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Of all the animals in the southern part of the United States, the raccoon is perhaps the most difficult to pursue and to catch, so that among the multitude of sportsmen coon hunting is not a very popular pastime. To the coon, nature has given most excellent protection; his physical prowess, his courage, his habits and his uncanny slyness make him a most worthy foe. The coon is a tighter of no mean ability, not seeking combat but when cornered he manages to give a most excellent account of himself—this fact is attested to by split ears, clawed faces and chewed legs—all marks of honor borne by the hound.

The coon, to an extent at least, might be classed as an hibernating animal; that is, as cold weather approaches he stores up food and energy in the form of subcutaneous fat and when the chilling winds and snows come he comfortably sleeps in his hollow tree, emerging only on the warm damp nights. While he takes advantage of a break in the cold spell of mid-winter, he is so possessed of the hibernating tendency that should the mild weather continue he is very apt after the first two or three nights to again lay in. He seeks as his home, forests where large timber abounds, where underbrush and rocks are plentiful and where water is accessible. The roughest ground is his boulevard; he travels over rocks, through the underbrush and in the water as a matter of choice. In jumping from rock to rock, running on the tops of laurel bushes and on fallen trees and fences, swimming amid-streams, circling, doubling and tree tapping, he has a repertoire of tricks that often brings ill luck to the hunter and safety to the coon.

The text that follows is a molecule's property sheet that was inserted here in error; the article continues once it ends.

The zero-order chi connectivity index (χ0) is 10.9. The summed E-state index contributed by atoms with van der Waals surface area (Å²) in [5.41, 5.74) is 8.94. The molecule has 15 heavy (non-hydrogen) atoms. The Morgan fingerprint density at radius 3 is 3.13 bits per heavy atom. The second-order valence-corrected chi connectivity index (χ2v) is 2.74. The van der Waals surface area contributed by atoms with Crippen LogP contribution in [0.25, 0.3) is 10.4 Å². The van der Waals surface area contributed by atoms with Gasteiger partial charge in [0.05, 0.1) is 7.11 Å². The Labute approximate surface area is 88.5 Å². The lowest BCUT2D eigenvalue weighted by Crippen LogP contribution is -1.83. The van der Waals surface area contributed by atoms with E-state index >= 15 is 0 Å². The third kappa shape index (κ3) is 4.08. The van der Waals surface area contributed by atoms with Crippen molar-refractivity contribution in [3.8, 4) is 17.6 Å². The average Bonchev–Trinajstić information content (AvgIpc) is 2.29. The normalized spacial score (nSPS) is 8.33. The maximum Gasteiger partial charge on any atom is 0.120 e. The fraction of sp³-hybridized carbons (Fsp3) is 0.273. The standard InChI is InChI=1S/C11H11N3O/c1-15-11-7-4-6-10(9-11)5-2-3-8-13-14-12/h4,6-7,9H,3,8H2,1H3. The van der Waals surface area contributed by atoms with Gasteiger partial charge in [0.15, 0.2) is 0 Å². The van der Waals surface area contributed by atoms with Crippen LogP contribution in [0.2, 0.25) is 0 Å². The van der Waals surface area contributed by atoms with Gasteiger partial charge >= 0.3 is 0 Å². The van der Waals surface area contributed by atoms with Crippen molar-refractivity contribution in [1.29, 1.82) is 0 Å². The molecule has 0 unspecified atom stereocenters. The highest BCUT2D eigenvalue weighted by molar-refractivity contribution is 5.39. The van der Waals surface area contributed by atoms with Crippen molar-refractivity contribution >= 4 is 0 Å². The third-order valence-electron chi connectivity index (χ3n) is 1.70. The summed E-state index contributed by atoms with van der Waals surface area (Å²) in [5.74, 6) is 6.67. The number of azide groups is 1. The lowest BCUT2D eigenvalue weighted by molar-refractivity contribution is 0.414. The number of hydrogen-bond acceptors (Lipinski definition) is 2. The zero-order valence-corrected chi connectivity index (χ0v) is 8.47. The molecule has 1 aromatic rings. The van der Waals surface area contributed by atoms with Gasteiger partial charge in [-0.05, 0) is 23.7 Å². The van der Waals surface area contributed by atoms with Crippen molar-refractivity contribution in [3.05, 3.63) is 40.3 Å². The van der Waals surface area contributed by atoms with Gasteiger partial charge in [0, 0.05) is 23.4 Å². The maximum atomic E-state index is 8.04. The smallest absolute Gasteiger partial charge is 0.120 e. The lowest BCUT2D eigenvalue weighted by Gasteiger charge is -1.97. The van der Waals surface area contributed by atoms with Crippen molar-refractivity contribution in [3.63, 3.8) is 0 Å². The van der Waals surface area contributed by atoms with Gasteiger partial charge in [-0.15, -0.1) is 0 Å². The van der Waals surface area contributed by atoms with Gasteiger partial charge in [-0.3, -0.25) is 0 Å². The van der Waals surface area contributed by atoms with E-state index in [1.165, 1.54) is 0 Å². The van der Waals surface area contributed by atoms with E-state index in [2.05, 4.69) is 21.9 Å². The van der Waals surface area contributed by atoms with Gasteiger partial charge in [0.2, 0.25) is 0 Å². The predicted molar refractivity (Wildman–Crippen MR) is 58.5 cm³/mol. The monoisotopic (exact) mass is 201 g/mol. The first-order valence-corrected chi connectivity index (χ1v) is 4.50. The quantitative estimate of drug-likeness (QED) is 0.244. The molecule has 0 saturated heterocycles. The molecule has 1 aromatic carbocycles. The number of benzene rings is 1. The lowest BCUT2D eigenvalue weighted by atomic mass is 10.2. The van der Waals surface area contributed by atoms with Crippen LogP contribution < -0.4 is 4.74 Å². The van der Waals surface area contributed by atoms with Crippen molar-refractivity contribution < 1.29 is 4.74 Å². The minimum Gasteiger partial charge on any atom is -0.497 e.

The love of coon hunting appears in part at least to be inherited; most of us recall the thrilling tales of the coon hunts of our fathers and grandfathers; it is deepened by a love of nature and the great outdoors with the excitement of the anxious hounds, the moments of expectant silence, the strike, the tree and the kill. The coon hunter must first of all be an optimist, how often after an all night's hunt have we literally crawled in at four in the morning without so much as a "mingo possum," it is discouraging hut with a good hot breakfast and the rising of the sun our enthusiasm mounts so that by nightfall we are as anxious as ever to renew the chase. How often after a hard run the coon takes to the rocks or to an inaccessible den. Indeed, we all recall instances where after hours of laborious hacking and sawing with borrowed tools—and they are notoriously dull—the coon jumps from the falling tree to a convenient crevice in the rocks or into the water to his freedom.

Aching muscles, wet feet, bleeding skin and the fear of ridicule at poor luck are sufficient to discourage those who lack patience and persistency in this game that requires endurance and grit.